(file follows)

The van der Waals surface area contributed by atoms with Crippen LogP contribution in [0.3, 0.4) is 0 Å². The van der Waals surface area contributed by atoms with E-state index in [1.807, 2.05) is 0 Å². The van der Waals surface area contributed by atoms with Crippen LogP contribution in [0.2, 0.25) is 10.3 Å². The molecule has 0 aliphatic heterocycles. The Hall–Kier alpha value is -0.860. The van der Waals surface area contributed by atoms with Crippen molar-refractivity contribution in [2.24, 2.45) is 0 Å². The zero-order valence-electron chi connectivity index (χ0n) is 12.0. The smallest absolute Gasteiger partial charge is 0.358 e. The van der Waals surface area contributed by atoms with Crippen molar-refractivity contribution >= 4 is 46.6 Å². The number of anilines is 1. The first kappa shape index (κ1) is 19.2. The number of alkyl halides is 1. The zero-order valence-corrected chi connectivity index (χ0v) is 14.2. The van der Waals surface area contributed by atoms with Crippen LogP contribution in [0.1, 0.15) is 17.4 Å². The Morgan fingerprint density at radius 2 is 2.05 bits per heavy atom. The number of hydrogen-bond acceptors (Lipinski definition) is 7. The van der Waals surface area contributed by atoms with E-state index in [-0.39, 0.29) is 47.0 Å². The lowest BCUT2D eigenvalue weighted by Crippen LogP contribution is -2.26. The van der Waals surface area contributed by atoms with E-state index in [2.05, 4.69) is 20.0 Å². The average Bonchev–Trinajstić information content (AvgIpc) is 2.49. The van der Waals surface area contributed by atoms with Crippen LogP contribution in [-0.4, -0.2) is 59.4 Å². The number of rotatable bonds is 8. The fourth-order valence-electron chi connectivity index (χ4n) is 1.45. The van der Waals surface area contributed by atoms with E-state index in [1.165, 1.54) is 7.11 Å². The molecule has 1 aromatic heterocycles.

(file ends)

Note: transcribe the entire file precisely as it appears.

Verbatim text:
The van der Waals surface area contributed by atoms with Crippen LogP contribution in [0.3, 0.4) is 0 Å². The van der Waals surface area contributed by atoms with E-state index in [1.807, 2.05) is 0 Å². The van der Waals surface area contributed by atoms with Crippen LogP contribution in [0.2, 0.25) is 10.3 Å². The molecule has 0 aliphatic heterocycles. The Hall–Kier alpha value is -0.860. The van der Waals surface area contributed by atoms with Crippen molar-refractivity contribution in [2.24, 2.45) is 0 Å². The zero-order valence-electron chi connectivity index (χ0n) is 12.0. The smallest absolute Gasteiger partial charge is 0.358 e. The van der Waals surface area contributed by atoms with Crippen molar-refractivity contribution >= 4 is 46.6 Å². The number of anilines is 1. The first kappa shape index (κ1) is 19.2. The number of alkyl halides is 1. The zero-order valence-corrected chi connectivity index (χ0v) is 14.2. The van der Waals surface area contributed by atoms with Crippen LogP contribution in [0.1, 0.15) is 17.4 Å². The Morgan fingerprint density at radius 2 is 2.05 bits per heavy atom. The number of hydrogen-bond acceptors (Lipinski definition) is 7. The van der Waals surface area contributed by atoms with E-state index in [-0.39, 0.29) is 47.0 Å². The lowest BCUT2D eigenvalue weighted by Crippen LogP contribution is -2.26. The van der Waals surface area contributed by atoms with E-state index in [2.05, 4.69) is 20.0 Å². The average Bonchev–Trinajstić information content (AvgIpc) is 2.49. The van der Waals surface area contributed by atoms with Crippen LogP contribution in [-0.4, -0.2) is 59.4 Å². The number of rotatable bonds is 8. The fourth-order valence-electron chi connectivity index (χ4n) is 1.45. The van der Waals surface area contributed by atoms with E-state index in [1.165, 1.54) is 7.11 Å². The molecule has 1 aromatic heterocycles.